May 4, 2017
Surveys 2.0: Polling at the Speed of World Events
Major international events happen at the drop of a hat, as Donald Trump’s recent strike on Syria demonstrates. In the 24-hour (and now 24 minute) news cycle, there has to be a way to not only keep up with the story, but also to add something new to the conversation.
One of the best ways to add to the conversation is with a survey—it measures public opinion, but also can shape it. But surveys that take days to run can never keep up with the news cycle. That’s why we developed a proprietary system that allows us to run surveys on trending topics in a matter of hours. We have a database of 320 million users who fill out surveys that appear on an app they’re already using. This allows us to run flash polls to quantify public opinion on crucial issues.
Donald Trump’s strike on Syria occurred on April 7. Thanks to our base of users, we had a complete set of insights by April 9. We sent out surveys in several countries (like France, Canada, and even Russia) to keep our finger on the pulse of the international community. And we surveyed 1,000 Americans, resulting in the following key findings:
We started the survey by quantifying the most basic measure of popular opinion—how Americans felt about the strike. Our survey respondents supported Trump’s strike—but the margin was narrow, hinting that the strike was incredibly divisive. 38% of Americans supported the strike, while another 35% disapproved. And a whole 27% were unsure.
Trump Voters Are More Supportive than Clinton
But this insight goes even deeper. Our survey reveals just how stratified public opinion is—and how quantifiably different the opinions of Trump and Clinton supporters are. 72% of respondents who voted for Trump in the last election support the strike—that’s 34% more than popular opinion (only 38% approve). It’s also five times more than Clinton voters, only 15% of which approve.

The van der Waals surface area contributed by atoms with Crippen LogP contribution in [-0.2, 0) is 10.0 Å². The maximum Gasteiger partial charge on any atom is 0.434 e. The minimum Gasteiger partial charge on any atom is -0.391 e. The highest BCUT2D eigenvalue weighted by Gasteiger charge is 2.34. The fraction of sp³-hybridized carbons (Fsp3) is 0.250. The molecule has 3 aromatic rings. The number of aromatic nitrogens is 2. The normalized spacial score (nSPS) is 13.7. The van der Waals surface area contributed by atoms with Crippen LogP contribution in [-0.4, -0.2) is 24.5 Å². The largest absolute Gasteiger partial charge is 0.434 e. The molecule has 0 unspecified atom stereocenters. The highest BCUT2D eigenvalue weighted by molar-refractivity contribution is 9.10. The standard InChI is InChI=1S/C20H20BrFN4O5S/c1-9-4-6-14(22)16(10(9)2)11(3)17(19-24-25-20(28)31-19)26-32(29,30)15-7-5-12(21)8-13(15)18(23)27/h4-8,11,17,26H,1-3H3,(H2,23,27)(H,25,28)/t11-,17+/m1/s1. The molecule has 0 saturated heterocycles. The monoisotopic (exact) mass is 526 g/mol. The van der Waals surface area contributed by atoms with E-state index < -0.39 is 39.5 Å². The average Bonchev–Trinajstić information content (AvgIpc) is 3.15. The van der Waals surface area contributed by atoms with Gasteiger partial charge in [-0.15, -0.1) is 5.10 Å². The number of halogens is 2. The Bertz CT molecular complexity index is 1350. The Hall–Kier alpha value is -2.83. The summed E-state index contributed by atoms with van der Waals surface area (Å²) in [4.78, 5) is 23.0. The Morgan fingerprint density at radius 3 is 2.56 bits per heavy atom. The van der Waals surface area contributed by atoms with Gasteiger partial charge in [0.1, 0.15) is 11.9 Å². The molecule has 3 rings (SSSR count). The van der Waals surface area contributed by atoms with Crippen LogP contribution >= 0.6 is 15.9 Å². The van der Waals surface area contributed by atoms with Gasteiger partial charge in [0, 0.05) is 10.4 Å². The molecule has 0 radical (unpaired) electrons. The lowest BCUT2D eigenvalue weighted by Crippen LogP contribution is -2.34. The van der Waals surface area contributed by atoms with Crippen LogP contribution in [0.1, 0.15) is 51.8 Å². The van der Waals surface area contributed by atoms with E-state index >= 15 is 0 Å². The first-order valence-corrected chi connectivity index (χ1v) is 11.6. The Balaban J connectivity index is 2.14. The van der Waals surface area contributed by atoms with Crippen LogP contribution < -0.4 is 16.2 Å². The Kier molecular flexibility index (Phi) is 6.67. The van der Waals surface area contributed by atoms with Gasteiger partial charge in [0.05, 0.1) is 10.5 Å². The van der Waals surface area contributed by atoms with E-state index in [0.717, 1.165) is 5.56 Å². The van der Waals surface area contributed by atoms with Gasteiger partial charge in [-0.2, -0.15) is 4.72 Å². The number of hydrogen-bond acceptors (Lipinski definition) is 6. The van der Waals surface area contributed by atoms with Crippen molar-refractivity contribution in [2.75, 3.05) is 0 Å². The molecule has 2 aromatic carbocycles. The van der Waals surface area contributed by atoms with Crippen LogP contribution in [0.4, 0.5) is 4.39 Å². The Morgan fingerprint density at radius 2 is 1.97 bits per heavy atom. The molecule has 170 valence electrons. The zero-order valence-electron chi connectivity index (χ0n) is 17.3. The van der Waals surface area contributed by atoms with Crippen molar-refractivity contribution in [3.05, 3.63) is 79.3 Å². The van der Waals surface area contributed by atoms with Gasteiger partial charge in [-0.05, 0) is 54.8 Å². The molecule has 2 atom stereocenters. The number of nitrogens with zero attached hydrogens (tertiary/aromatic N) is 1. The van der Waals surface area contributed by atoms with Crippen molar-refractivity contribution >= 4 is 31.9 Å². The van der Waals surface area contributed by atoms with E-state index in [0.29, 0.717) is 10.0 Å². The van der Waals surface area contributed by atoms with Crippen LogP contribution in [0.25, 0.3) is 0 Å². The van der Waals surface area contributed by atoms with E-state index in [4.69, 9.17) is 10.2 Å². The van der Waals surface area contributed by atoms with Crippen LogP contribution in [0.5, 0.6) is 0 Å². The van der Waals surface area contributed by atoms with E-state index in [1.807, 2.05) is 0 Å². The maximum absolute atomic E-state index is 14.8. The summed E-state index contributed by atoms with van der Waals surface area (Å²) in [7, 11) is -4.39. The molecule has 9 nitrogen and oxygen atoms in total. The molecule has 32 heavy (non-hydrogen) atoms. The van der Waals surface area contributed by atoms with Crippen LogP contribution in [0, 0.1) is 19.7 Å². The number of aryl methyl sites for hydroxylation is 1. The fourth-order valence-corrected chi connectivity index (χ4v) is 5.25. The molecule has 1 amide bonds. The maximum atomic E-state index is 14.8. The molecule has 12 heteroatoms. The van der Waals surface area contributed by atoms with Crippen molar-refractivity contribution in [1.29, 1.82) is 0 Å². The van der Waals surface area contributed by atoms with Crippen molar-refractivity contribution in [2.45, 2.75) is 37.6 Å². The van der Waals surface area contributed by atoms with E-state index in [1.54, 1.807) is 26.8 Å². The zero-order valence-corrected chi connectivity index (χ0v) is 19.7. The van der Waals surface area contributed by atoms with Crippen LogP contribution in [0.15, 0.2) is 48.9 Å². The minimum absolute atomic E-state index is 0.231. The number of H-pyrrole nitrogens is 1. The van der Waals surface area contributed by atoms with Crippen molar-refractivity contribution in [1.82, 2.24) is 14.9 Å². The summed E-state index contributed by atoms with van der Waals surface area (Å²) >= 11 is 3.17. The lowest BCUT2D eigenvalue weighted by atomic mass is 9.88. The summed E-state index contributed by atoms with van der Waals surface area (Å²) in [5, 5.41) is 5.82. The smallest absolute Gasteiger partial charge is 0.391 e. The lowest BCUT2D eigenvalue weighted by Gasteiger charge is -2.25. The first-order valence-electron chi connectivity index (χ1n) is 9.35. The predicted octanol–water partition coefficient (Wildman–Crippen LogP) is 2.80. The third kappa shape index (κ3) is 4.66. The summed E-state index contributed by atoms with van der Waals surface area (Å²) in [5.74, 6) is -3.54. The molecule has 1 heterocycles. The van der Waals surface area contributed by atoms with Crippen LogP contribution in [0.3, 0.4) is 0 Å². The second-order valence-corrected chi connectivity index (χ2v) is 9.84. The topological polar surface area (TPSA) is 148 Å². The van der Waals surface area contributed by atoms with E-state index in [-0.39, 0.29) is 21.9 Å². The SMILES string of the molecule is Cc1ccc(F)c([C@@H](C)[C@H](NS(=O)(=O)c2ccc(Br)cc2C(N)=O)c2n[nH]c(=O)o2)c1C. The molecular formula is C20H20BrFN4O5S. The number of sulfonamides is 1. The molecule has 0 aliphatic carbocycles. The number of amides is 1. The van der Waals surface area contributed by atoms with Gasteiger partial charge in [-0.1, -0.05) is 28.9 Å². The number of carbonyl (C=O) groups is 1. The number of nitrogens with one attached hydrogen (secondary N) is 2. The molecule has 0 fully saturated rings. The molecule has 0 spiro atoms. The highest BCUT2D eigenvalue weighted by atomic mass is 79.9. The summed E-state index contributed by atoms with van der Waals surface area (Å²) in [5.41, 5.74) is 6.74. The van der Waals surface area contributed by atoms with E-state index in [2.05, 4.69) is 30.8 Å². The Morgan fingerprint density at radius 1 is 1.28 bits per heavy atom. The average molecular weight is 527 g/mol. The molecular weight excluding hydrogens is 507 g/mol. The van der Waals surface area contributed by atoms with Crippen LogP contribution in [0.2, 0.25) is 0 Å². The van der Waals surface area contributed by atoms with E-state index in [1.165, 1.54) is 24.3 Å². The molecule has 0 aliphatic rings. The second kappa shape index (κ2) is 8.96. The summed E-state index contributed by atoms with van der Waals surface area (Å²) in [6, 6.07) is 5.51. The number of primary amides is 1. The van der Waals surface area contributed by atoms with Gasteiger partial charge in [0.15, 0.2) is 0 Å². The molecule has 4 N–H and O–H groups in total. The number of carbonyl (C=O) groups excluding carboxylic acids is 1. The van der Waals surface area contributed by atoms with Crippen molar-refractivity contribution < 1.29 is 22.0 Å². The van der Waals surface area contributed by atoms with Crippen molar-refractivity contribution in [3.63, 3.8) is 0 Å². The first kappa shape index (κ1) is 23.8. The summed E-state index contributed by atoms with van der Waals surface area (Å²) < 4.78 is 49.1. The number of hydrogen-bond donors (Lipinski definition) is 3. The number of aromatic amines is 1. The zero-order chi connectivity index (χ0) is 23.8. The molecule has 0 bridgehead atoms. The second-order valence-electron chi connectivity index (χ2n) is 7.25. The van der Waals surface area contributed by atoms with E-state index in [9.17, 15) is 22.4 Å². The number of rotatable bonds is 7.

The Strike Changed America’s Perception of Trump
1 in 5 Americans said the strike actually improved their opinions of the president. A slightly larger amount (23%), said that it worsened their opinion. 58% said their opinion stayed the same. More than 40% of the population had their opinions drastically changed by the strike, signaling that it could be the start of a larger downswing in popularity for Trump.
While these are three of the major insights we discovered from surveying Americans, we also gathered American insights on foreign policy in general (37% lean interventionist, while more than half are unsure of their position), and other specific policy issues (like Russian election interference and Steve Bannon’s recent removal from the National Security Council). Our survey tech allowed us to quantify public opinion as quickly as possible, and generate an almost instantaneous reaction to breaking news. Tech is certainly revolutionizing politics, but it’s also revolutionizing the way surveys are being conducted—turning them into an invaluable tool in shaping and reporting on the news.
About the Author
John Papadakis is the founder and CEO of Pollfish [www.pollfish.com]